Pulmonary Pathology Online
Pathology of Acute Interstitial Pneumonia (AIP) / Organizing Diffuse Alveolar Damage (DAD)
pneumonitis (AIP), also known as Hamman-Rich syndrome, is a distinct type
of idiopathic interstitial pneumonia affecting patients of both genders
without pre-existing lung diseases.
In 1944 Hamman and Rich described four patients with rapidly progressive respiratory illness of unknown etiology ; all died within six months of presentation and sections from their post mortem lungs showed interstitial fibrosis with areas of hyaline membrane disease.
For these conditions, they introduced the term "acute diffuse interstitial fibrosis of the lung".
In subsequent publications, the eponym Hamman-Rich syndrome has been used to describe cases of diffuse pulmonary fibrosis of chronic nature.
The histological appearances in acute interstitial pneumonitis are those of organizing diffuse alveolar damage and it has also been referred to as "idiopathic ARDS".
Some authors regard AIP being the same as organizing diffuse alveolar damage (DAD).
Katzenstein reserves the term AIP for those cases where there is no identifiable underlying etiology (such as sepsis).
Although acute interstitial pneumonia, is a life-threatening complication following surgery for lung cancer, the cause and risk factors for acute interstitial pneumonia remain unknown.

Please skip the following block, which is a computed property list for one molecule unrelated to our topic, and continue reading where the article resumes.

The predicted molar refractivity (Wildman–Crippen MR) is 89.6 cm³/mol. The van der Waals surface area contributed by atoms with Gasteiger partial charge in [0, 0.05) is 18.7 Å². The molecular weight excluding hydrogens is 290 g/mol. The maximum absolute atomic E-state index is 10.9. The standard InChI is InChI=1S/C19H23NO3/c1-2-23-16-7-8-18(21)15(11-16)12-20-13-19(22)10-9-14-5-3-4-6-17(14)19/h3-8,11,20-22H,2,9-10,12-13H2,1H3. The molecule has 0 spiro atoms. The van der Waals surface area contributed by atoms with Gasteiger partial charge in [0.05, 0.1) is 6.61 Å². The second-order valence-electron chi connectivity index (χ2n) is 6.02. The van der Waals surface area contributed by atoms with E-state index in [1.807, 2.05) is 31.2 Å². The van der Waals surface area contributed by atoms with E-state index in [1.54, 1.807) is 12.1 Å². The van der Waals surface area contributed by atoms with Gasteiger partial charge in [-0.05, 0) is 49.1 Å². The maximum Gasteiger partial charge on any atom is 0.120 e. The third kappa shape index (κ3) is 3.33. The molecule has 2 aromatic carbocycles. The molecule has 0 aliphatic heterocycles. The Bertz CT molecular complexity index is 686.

Microscopic features: This pattern of lung injury is characterized by temporally uniform diffuse interstitial fibrosis of recent onset, with widening of the alveolar septa by prominent fibroblast and myofibroblast proliferation set in edematous stroma, associated with the presence of variable amount of chronic inflammatory cellular infiltration.
Characteristically, there is minimal collagen deposition.
Foci of hyaline membrane, associated with the presence of thrombi within capillaries and small pulmonary arteries are often present.
Prominent alveolar cell hyperplasia and foci of squamous metaplasia may also be present.
The condition can be differentiated from UIP by the lack of the temporal heterogeneity characteristic of the latter, and the absence of honeycomb change and hyalinized collagenous fibrosis.
AIP is a diagnosis of exclusion.
The process is rapidly progressive and carries a high mortality rate up to 70% , despite mechanical ventilation.
It is probably the same condition designated accelerated or rapidly fatal variant of interstitial pneumonitis.
In fatal cases of AIP diagnosis can be based on clinical presentation, radiological, histological and microbiological findings and can be further confirmed by immunohistochemical analysis.
In order to reduce the incidence of acute interstitial pneumonia, it is necessary to perform careful postoperative management for patients who are male, have right lung disease, have undergone preoperative chemo or radiation therapy, or have undergone pneumonectomy.
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